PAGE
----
They are integrated degrees allowing rapid progression to Masters level. They are not Bachelors programmes with a „bolt on‟ Masters programme.


? The learning outcomes for such programmes have been agreed by the professions and the

    academic community in the UK and are defined in the Masters qualifications descriptor in the

    Framework for Higher Education Qualifications in England, Wales and Northern Ireland (FHEQ)

    and the Scottish Credit and Qualifications Framework (SCQF). The learning outcomes of

    integrated Masters programmes are consistent with the generic qualification descriptor for second

    cycle (Masters level) in the Bologna Process Framework for Qualifications of the EHEA.

     8, pharmacy and business ? The UK‟s current QAA subject benchmark statements for engineering

    and management set out guidance to UK HEIs on generic expectations about standards for all

    integrated degrees in these subjects at honours or a higher level. The subject benchmark

    statements clarify: those attributes that are associated with the award of integrated Masters

    degrees; how such awards accord with the frameworks for HE qualifications in the UK; how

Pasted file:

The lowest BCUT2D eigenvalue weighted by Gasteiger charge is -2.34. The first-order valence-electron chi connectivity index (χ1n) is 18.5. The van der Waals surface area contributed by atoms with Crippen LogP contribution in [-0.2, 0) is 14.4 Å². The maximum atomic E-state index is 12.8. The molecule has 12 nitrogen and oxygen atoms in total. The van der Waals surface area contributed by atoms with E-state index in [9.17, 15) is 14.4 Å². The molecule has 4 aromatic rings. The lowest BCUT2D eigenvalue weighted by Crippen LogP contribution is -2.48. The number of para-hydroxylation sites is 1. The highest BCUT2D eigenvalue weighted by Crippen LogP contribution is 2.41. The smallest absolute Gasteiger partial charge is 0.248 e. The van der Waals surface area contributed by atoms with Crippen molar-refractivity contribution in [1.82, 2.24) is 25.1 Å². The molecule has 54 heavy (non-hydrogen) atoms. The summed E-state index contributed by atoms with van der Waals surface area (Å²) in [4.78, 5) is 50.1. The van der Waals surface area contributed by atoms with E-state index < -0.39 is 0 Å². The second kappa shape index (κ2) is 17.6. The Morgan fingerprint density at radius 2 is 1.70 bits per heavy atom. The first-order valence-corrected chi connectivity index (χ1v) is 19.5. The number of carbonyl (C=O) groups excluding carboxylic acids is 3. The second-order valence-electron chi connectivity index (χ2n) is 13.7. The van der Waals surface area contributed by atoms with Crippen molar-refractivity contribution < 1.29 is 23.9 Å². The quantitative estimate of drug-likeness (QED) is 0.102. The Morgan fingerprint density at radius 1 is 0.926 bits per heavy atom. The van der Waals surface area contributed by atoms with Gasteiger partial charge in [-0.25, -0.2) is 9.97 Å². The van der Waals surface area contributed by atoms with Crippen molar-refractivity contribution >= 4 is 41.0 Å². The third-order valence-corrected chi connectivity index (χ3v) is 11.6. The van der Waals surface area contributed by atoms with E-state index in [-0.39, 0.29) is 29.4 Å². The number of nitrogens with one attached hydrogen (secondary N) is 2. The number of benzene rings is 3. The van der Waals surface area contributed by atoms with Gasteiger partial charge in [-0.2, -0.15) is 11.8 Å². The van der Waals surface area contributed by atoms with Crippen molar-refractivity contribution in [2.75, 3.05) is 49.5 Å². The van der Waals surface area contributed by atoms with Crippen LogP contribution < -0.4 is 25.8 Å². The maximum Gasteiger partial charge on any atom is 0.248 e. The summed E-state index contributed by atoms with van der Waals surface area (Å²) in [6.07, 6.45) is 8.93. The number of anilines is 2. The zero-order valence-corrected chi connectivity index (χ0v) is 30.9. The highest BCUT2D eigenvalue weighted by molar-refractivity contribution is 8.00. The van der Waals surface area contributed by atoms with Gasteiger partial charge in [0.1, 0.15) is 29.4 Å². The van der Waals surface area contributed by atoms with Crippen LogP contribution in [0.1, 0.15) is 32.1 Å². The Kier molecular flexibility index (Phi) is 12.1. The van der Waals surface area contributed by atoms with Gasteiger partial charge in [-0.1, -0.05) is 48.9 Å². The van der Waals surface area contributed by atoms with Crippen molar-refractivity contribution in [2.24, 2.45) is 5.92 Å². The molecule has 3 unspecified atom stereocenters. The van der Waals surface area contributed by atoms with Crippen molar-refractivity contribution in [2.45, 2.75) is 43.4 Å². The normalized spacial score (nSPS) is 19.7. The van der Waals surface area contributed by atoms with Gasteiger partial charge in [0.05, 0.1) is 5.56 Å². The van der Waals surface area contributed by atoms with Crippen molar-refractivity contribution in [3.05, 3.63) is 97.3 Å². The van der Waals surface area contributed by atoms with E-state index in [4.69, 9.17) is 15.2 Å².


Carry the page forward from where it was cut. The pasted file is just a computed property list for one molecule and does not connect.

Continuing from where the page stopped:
integrated Masters degrees may address international expectations of second cycle degrees; and

    the roles of these degrees in professional formation.

? The UK HE sector considers that learning outcomes are the most important measure of a study

    programme rather than a crude measure of duration. It is important that the Bologna Process

    reflects the importance of what a student is able to do and achieve in a lifelong learning

    environment, rather than relying on input indicators.

? Increasingly, four-year integrated Masters programmes last for longer than four academic years as

    9vacation industrial placements and a longer final year often extend the duration of the programme.

? Graduates from integrated Masters programmes are much in demand by employers as they

    provide a range and depth of specialist knowledge and equip graduates with vital technical and

    personal skills. Such programmes provide concentrated delivery of the educational foundation for

    a career as a leading professional (for example, the MEng for chartered engineers or the MPharm

    for pharmacists). In the UK, major companies are also involved in the design and delivery of

    integrated Masters programmes.

? Integrated Masters programmes are not available at all UK HEIs and entry to such programmes is

    highly selective in comparison with many continental HE systems. In addition, assessment often

    10takes place at the end of the second year of such programmes before progression to the